Upstairs I grab another glass of wine, then the lights flicker, time to head to our seats. Everyone is whisking by everywhere, the celebrity in them perhaps keen on whisking by, being seen but not too seen. My seat is on the top balcony. I walk through to the very middle back row to find an old man with a tote bag in my seat, Robert.
“Hi,” he whispers. “Are you Jason’s cousin?”
“Yes!” I scream, so happy to have someone to talk to at this thing. I need someone who can tell me who all the famous people are.
Robert has long, greasy, silver hair and a long white beard. He wears small no-frame circular glasses, a soft button-up striped shirt that could be mistaken for pajamas and a dark-gray athletic jacket, which he later admits he regrets wearing. “Everyone keeps looking at me,” he says.
“Everyone’s trying to figure out who you are in the show,” I reply.
Robert’s voice sounds like it’s been put through the dryer too many times. It’s the voice of someone you want to talk to, someone who knows a lot and isn’t afraid to tell. Later I think maybe his voice is affected by the cancer, but I shrug at the thought. He just doesn’t sound sick. “I’ve always liked smoking pot,” Robert would later tell me. “But I put tobacco on my joints for years. That was a bad move.”
Immediately Robert and I have everything to talk about. He lives in Santa Monica, I’m from Santa Monica. I was just in Ojai, he has a house in Ojai, too, one with the most amazing tangerines. A middle-aged man in a suit sits in the seat next to me and says, “I think you’re right smack dab in the center. It’s going to be a very aural experience. A-U-R-A-L aural, not oral with an ‘o’.”
I turn to Robert, my eyebrows way up, and laugh.
“That’s the thing about men, you know? You never know what they’re talking about,” he shrugs his shoulders. Robert pulls out his tote bag, stuffed. “Well, I got almonds. They’re lightly salted with some other stuff, they’re like crack. You have to have some.”
“You know who any of the famous people are?” I ask Robert. “Everyone looks famous.”
“That’s just cause they’re dressed nice. Everyone in a suit looks famous,” he replies. “So, what do you think of Santa Monica, do you like it?”
“I do, I love the beach, but I don’t know if I want to live there again. It’s kinda culturally void, you know?”
“Of course! But I’ve got dogs. You don’t need culture when you got dogs.” I laugh. “Plus I live next door to one of those Charlie’s Angels, although she’s gotten so much plastic surgery I’m telling you, it’s horrendous!”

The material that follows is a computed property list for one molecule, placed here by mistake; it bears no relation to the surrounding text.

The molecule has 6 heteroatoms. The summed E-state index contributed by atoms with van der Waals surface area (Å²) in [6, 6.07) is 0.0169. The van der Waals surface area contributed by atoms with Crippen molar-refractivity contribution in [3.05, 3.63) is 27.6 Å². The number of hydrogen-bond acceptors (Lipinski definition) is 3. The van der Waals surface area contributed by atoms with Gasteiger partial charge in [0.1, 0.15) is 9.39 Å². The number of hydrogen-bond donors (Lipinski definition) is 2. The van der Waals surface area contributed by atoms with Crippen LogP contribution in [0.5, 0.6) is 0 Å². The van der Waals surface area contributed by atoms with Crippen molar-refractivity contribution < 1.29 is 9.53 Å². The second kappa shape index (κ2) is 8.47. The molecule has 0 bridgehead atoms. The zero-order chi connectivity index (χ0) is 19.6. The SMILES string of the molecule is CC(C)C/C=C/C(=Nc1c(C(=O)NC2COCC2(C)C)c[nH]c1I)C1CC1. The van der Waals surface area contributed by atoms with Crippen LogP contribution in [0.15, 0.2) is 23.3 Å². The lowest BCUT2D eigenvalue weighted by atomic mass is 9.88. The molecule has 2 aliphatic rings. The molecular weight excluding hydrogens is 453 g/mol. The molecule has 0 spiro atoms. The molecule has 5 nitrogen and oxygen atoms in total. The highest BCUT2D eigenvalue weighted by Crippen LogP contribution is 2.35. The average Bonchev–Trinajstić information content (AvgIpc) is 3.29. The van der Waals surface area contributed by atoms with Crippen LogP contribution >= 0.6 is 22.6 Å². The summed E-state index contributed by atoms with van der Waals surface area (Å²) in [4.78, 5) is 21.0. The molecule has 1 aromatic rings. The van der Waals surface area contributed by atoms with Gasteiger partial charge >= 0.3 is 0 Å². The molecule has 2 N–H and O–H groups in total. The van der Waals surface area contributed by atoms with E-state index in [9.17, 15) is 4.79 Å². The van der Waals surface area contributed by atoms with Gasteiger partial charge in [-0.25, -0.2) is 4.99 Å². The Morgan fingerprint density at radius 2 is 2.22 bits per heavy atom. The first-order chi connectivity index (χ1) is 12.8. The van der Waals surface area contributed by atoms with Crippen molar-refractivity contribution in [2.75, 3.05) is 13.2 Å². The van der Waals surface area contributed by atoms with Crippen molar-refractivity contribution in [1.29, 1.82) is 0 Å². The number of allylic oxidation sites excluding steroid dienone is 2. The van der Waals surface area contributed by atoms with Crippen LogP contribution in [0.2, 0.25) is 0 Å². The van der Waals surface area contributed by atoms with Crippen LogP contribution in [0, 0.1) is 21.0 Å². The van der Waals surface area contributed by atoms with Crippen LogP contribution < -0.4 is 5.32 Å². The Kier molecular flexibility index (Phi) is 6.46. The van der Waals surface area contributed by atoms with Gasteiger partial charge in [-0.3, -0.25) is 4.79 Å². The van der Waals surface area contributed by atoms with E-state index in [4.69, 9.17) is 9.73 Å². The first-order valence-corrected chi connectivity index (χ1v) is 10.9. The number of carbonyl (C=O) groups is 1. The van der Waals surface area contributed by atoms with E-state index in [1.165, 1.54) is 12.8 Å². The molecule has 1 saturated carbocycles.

Robert pours another load of almonds into my hand.
The president of Showtime gets on stage and thanks too many people to be important and then Lynch gets on and does the opposite, he talks about wood for three minutes. Douglas fir, to be specific. The lights go down and almost immediately, as if written into the script, the audience collectively gasps, laughs and gasps again. Within minutes, the guy who’s sitting next to me, not Robert, the A-U-R-A-L guy, shows up on screen, a cop. Robert and I look at each other and nod almost in unison, acknowledging our discovery.
Agent Dale Cooper is on the screen and he’s speaking some kind of futuristic gibberish and I have a quick thought then, that maybe David Lynch has lost his mind, or maybe his mind was always lost but people still wanted to get in it. It’s been a good 10 years since I watched or thought about the show, and I am so confused. The week prior, Juan and I had gone to Ojai and fallen asleep watching Blue Velvet. “That movie is so weird,” Juan said in the morning. “I couldn’t sleep.” David Lynch.
About an hour and a half goes by and I haven’t looked at my phone yet, and they haven’t really stopped the thing so I start wondering if we’re still in the first episode, which is making me nervous, because we’re meant to watch two episodes here tonight and I’m starting to feel fidgety. The girl in front of us keeps putting her head in her lap like she’s going to throw up and occasionally glances behind her, at the exit maybe. Robert eats an almond every few minutes.
Eventually, of course, it’s over, so everyone claps and stands up. Robert and I linger, eating almonds and talking about what Danny DeVito’s wife looks like. We don’t really talk about Lynch or the show. An usher comes over and starts to ask us to leave and Robert balks. “They’re always asking me to leave.” To which the guy replies, “It’s always the special ones that stay.” The special ones.
Outside of the theater is a large vintage-looking truck filled with Douglas firs. “Get in front of it!” says Robert. “I wanna take your picture.” In the photo, my hand is awkwardly on one of the logs, and I’m looking up at them smiling huge.